Google (NASDAQ: GOOG) has signed on to fund SpaceX, a startup from billionaire and Tesla CEO Elon Musk that could use optical-laser technology to offer high-speed, satellite-based Internet service across the globe. Now, Google and SpaceX stand as a direct counter to a similar effort--OneWeb--that last week received funding from Qualcomm (NASDAQ:QCOM) and billionaire Richard Branson.
SpaceX and OneWeb both want to build a network of satellites to offer cheap Internet service to every corner of the globe. Musk told Businessweek last week that SpaceX will use its aerospace expertise to build "hundreds" of low-orbit satellites to offer cheap, fast Internet service. He said the service would offer Internet speeds similar to those provided by fiber optic cables. "The speed of light is 40 percent faster in the vacuum of space than it is for fiber," Musk told Businessweek. "The long-term potential is to be the primary means of long-distance Internet traffic and to serve people in sparsely populated areas."
According to an unnamed source cited by the Wall Street Journal, Musk has discussed using optical-laser technology to transmit information using the satellites. However, the WSJ noted that lasers can't pass through clouds like radio waves do. SpaceX does not appear to own any spectrum, the WSJ reported.
For now, though, it seems Musk's SpaceX at least has more funding to reach its goal. The company said Google, along with Fidelity, will provide SpaceX with $1 billion in new funding. SpaceX did not provide details of the investments by Fidelity and Google, but noted the two companies together would own slightly less than 10 percent of SpaceX. Google and Fidelity join SpaceX's existing investors Founders Fund, Draper Fisher Jurvetson, Valor Equity Partners and Capricorn. The WSJ reported that the latest round of funding into SpaceX values the company at $12 billion.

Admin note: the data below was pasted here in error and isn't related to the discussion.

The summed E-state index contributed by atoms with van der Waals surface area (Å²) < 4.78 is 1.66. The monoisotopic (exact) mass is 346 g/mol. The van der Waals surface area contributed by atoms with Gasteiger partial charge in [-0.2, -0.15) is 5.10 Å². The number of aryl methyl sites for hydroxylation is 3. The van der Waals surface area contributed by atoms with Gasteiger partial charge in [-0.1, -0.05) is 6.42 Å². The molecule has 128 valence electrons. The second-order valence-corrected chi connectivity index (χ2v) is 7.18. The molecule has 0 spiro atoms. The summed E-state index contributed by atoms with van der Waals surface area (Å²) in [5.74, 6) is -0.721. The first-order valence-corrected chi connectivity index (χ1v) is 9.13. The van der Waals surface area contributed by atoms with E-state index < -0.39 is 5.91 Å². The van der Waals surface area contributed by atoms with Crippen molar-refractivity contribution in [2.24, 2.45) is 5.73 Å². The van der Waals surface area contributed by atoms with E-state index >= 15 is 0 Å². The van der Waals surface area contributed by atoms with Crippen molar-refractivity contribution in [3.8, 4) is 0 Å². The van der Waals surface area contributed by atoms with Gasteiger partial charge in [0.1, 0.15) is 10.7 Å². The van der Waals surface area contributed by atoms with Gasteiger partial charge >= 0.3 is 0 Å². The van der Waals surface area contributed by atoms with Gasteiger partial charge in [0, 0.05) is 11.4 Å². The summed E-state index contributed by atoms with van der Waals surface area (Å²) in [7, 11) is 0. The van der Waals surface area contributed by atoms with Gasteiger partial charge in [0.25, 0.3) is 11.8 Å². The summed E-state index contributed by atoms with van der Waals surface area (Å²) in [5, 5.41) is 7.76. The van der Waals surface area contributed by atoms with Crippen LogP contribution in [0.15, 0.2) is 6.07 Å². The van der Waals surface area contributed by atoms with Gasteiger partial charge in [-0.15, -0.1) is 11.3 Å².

Musk told Businessweek it might take as much as $10 billion to fund SpaceX's Internet service ambitions. He said the company likely wouldn't launch commercial services for at least five years. Musk said revenues from SpaceX's Internet service would help fund the company's plan to build a city on Mars (that last part is not a joke).
Google's investment into SpaceX adds another layer onto the company's wide-ranging efforts to offer cheap Internet service via innovative mechanisms. The company has discussed offering Internet via solar powered drones, and with its Project Loon it hopes to offer cheap Internet via balloons. Google has said it expects to sign up Project Loon customers next year.
Google's investment into SpaceX essentially represents the company's response to the departure of Greg Wyler. Wyler reportedly joined Google early last year as part of Google's investment into Wyler's O3b Networks, which planned to deploy satellites to offer inexpensive Internet service. Wyler abruptly left Google late last year to eventually found OneWeb--when we left he took O3b's licensed spectrum with him.
Wyler's OneWeb last week announced it wants to deploy a fleet of 648 micro satellites to offer low-latency, high-speed Internet access across the world by 2018 in an effort that the company estimated could cost between $1.5 billion and $2 billion. OneWeb, headed by Wyler, owns spectrum to offer such a service.
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